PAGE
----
State of Tobacco Control Report – 2016
The American Lung Association’s “State of Tobacco Control 2016” sounds the alarm about the troubling increase of youth tobacco use in our nation. While significant progress has been made in reducing youth cigarette smoking—an almost 42 percent decline in high school smoking rates since 2011—youth use of other tobacco products, including e-cigarettes and hookah, is skyrocketing. This report finds that the significant increase in the use of some tobacco products threatens to undermine the United States’ overall progress in the fight against tobacco-caused death and disease.
Did Kansas make the grade?
Kansas celebrated a win for tobacco control at the end of a record-breaking legislative session, securing a 50 cent increase in the cigarette tax effective July 1, 2015. The Lung Association and other public health advocates had originally lobbied for a $1.50 per pack increase, which was included in Gov. Sam Brownback’s proposed state budget. Unfortunately, the success in raising the tobacco tax did not translate into increased funding for tobacco control and prevention. While the coalition advocated for an increase, the need to fill a budget hole was too great. Funding remains at a woeful $946,671. The increased tax did not include a tax on tobacco products other than cigarettes.
Kansas also celebrated its fifth year of the Kansas Indoor Clean Air Ordinance in July of 2015. Despite efforts to weaken this law over the past five years, tobacco advocates have been able to help keep this law intact. However, exemptions to this law, including casinos, private clubs, and smoke shops, still exist, and the law currently does not prohibit the use of electronic cigarettes in public buildings, an initiative that is taking a foothold in many communities around Kansas. Also, municipalities such as Wichita are receiving an influx of reports of local establishments that are either openly violating the state law. This is due to lack of enforcement because the City of Wichita has not formerly adopted the state law, giving law enforcement full authority over violators.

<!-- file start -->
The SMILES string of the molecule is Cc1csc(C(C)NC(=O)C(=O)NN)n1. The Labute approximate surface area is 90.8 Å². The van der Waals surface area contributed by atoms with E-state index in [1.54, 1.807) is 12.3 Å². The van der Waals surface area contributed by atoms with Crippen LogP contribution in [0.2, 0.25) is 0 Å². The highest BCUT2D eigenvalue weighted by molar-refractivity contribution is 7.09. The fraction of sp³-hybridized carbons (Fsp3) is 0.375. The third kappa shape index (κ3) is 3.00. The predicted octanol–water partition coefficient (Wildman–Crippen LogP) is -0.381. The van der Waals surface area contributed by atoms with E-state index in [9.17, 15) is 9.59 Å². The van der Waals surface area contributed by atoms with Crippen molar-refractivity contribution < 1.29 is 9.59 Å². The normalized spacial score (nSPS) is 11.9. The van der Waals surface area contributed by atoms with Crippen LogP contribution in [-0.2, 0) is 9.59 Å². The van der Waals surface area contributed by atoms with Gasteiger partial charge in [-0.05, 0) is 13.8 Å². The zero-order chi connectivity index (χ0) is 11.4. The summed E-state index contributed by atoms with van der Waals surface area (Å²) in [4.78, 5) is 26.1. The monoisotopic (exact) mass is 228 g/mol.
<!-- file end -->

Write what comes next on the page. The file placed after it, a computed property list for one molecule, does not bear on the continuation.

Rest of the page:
Kansas also ranked low in Access to Cessation Services. Despite the successful partnership between the Kansas Tobacco Quitline and physicians to increase cessation counseling and recommending over-the-counter nicotine replacement therapies and prescription cessation medications, access remains low due to insufficient coverage by insurance. The State employee health plan has comprehensive coverage for counseling and medications, but Medicaid only covers counseling for pregnant women. Medicaid does cover medications, but no insurance plans in Kansas are mandated to cover the cost of nicotine replacement therapy. Offering the combination of counseling with a variety of FDA-approved cessation aids in health plans is highly recommended for increasing the success of cessation.
See the state overview HERE.
TFW still has a lot of work to do, both locally and on a statewide level. Our current initiatives include reducing the impact of local tobacco advertising, which targets youth, people of low income, minorities, and other at-risk populations, such as the LGBT community. TFW has also continued to work on the Smoke-Free Housing Initiative.
TFW will soon be mobilizing community members to:
- Address local smoking ban enforcement
- Update the local Youth Access Ordinance to include regulation of electronic cigarette sales
- A tobacco-free parks initiative.
This work does not get done without community members. Help TFW take action now!